The Mars Pathfinder was the second Discovery Program craft to leave for space. Following its December 4, 1996 launch, the spacecraft cruised through deep space for seven months until its fiery arrival in the upper martian atmosphere, 125 km above the surface. As it plummeted towards the ground, the thin martian atmosphere slowed the vehicle from 7.5 km per second to just 400 m per second. At approximately 9 km altitude, pathfinder unfurled a large parachute and then jettisoned its spent heat shield. Immediately after, the lander unraveled on a Kevlar restraint from beneath the back cone, inflated a cocoon of airbags, fired its retrorockets for two seconds and then met the rocky surface at approximately 20 m per second. After rolling to a halt, Pathfinder deflated the airbags and opened its solid petals, on one of which the rover Sojourner was mounted. The Imager for Mars Pathfinder panned the surrounding terrain and proved that the lander came down within the target zone, an ancient flood plain called Ares Vallis. It had been over fifteen years since we last saw a sunrise from the surface of Mars. Subsequent observation by the camera on the lander and the one on the rover Sojourner revealed the legacy of the massive floods. The large rocks around Pathfinder were arranged as by the force of fast flowing water. Close up probing by Sojourner revealed smooth pebbles and conglomerate rocks. Analysis of data from Sojourner's Alpha Photon X-Ray Spectrometer (APXS) showed that many of the rocks are basaltic and some possibly sedimentary. The Mars Pathfinder mission also studied the planet's atmosphere. On some days the spacecraft imaged wispy high altitude clouds. From the windsock experiment, we learned that gentle breezes from the west were common at the landing area. Examination of the craft's solar panels showed that a layer of rust colored dust had settled out of the atmosphere on them.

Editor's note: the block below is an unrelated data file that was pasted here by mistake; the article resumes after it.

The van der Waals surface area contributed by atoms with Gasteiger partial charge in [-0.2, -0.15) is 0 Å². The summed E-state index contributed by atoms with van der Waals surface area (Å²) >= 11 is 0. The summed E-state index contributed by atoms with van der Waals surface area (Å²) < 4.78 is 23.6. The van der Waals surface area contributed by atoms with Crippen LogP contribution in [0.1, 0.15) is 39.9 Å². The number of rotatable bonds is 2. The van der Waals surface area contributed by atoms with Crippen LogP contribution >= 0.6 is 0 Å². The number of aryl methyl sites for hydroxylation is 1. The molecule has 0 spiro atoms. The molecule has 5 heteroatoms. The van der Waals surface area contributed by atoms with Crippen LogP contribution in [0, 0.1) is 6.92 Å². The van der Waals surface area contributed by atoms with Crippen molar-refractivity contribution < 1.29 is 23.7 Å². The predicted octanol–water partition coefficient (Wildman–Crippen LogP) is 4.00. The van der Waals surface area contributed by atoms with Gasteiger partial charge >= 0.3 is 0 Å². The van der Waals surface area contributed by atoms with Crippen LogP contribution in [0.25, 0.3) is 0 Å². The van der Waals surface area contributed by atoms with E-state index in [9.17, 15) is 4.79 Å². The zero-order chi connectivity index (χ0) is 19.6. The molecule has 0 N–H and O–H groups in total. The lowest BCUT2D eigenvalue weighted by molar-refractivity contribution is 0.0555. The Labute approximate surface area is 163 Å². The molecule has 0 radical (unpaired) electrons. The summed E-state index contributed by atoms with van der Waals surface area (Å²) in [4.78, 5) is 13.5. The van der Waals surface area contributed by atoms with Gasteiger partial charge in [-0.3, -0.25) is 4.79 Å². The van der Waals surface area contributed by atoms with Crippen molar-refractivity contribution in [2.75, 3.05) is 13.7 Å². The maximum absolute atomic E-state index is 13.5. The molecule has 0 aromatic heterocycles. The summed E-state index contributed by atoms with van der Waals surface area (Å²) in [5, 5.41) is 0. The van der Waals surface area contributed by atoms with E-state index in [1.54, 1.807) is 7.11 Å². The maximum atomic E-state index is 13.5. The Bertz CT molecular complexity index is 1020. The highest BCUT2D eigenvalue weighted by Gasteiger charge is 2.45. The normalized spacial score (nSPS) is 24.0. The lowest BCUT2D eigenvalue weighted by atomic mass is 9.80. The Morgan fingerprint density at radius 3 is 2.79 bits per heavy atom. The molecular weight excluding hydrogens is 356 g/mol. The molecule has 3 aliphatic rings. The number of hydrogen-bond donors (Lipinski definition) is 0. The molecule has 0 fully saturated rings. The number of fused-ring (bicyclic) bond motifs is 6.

Although none occurred during the time the lander was alive, past violent wind storms were evident in the wakes of dust around rocks and in the pits from airborne debris seen on the rocks themselves. Mars Pathfinder far outlived its nominal lifetime. When the last transmission from the spacecraft was received, the lander had lasted three times the thirty days it was designed for and Sojourner had lived for twelve times the seven days it was designed for. The venerable lander succumbed to the cold of the coming martian winter. However, it is possible that the rover is still following its preprogrammed routine, circling its mother ship, avoiding large rocks and vainly attempting to regain radio contact with the lander. This highly successful science and technology demonstration mission came to a close in November, 1997.